Learn the World’s Universal Language: Sport

February 9, 2018 / by Melanie Moore

Spirit of sport. There are few events that unite people quite like sporting events — especially international ones. During global sporting events like the FIFA World Cup, nations are united under a common language that can be understood anywhere in the world.

Languages vary across cultures, countries, and communities, creating a beautiful mosaic of diversity. And yet, over time, sport has traversed different geographic and even cultural lines to become part of a universal language.

When people get to participate in an international sporting event, it bridges all kinds of borders. No matter where a sport is played, the whole world recognizes when an athlete reaches incredible feats. And it is an athlete’s passionate pursuit of their sport — as the whole world watches — which unites us all.


Overcoming cultural differences through sports

Track and Field athletes line up on the track before a race.For ten years running, a Peace and Sport International Forum has been held among the dignitaries of various countries, advocating for peace through sport. When speaking at the Forum, Mohammed Hanzab, founder of Save the Dream and chairman of the International Centre for Sport Security, stated,  

 

“Sport is a common language that is spoken by many people around the world. [It] can play an important diplomatic role in society and can be a powerful platform in breaking down barriers and divisions between people, as well as bringing young people together and fostering greater dialogue and cooperation between different cultures and communities around the world.”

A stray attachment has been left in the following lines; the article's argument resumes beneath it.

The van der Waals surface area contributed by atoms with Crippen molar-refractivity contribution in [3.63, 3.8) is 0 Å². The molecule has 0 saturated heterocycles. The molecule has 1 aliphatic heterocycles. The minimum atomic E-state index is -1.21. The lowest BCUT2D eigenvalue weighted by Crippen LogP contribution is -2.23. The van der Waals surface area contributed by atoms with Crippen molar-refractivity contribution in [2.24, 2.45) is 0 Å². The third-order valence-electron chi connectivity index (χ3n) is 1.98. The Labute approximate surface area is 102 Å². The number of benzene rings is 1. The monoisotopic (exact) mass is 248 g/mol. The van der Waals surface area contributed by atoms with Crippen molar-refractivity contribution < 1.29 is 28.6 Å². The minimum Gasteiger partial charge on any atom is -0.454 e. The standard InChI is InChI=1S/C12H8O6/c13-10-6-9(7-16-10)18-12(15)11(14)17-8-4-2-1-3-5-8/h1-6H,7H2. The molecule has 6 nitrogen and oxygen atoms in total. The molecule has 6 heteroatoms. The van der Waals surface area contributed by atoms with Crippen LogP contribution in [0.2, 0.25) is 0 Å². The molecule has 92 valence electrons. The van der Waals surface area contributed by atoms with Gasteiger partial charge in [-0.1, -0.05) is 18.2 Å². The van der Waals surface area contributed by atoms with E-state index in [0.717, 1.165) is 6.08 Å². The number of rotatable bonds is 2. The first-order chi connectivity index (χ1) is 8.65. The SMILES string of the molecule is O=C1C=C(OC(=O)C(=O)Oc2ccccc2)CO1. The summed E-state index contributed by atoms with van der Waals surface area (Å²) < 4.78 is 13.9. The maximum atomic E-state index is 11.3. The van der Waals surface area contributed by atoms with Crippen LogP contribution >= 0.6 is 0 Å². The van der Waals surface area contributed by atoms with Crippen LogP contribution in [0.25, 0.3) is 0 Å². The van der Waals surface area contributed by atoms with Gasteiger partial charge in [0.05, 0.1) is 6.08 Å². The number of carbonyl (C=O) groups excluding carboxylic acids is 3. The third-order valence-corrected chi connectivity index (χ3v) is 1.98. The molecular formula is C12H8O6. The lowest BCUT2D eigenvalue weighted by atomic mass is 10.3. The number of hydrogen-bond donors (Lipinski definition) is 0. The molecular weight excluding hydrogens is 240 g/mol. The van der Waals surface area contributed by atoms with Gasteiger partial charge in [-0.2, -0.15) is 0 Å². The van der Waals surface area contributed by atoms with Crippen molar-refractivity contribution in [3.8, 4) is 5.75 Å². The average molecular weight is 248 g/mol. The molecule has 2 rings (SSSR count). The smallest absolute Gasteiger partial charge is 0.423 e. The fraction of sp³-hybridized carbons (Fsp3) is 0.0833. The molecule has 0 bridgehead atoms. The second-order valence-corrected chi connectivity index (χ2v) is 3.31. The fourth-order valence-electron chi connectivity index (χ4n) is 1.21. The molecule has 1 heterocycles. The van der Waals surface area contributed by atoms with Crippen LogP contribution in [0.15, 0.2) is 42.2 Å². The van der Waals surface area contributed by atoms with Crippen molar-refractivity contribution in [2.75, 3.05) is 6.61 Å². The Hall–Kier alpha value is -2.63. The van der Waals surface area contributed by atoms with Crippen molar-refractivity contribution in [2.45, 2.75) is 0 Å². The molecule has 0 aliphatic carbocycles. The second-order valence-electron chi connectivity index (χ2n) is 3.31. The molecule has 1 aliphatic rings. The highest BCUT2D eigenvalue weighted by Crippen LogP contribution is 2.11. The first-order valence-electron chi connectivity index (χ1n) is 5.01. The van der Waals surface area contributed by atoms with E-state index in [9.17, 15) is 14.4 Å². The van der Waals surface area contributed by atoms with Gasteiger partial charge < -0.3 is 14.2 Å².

It would be naive to say that sports invariably lead to peace. However, when individuals holding conflicting views that stem from cultural differences get involved in friendly competition, it can lead to a momentary distraction from what the conflict was about in the first place.

For example, during the original Games in ancient Olympia, Greece, all wars were stopped and the winners of the competition received a wreath of olive leaves, as well as honor and notoriety. Many of the participating city-states destroyed their border walls and moved closer towards becoming a larger community.

Today, one can see echoes of this same openness at the Winter Games. During the opening ceremony and parade, athletes from each country enter the arena carrying their flags and are applauded by everyone in the world, regardless of their own nationality. For about an hour, differences and divisions are momentarily blurred as the world focuses on athleticism, sport, and supporting one another.

 

Understanding sport on a global scale

Crowded stadium filled with fans at a sporting event.International sporting events have the power to bring down walls of non-communication and rise above what separates us by using the common language of shared experience.

International sporting events, such as the FIFA World Cup, are viewed worldwide. According to The Wall Street Journal, 3.2 billion people watched a World Cup match in 2014. Events like these are some of the rare moments when individuals on all sides of the globe are watching the same event unfold on their screens.

One of the more famous examples of sports connecting cultures at odds with each other is alleged to have occured during World War I. On Christmas Day in 1914, the British, French, and German soldiers in their trenches emerged for a day of soccer, caroling, and friendliness amidst the hostile environment. Although conflicting accounts remain, this event shows the power that sport has to unite us, if only momentarily.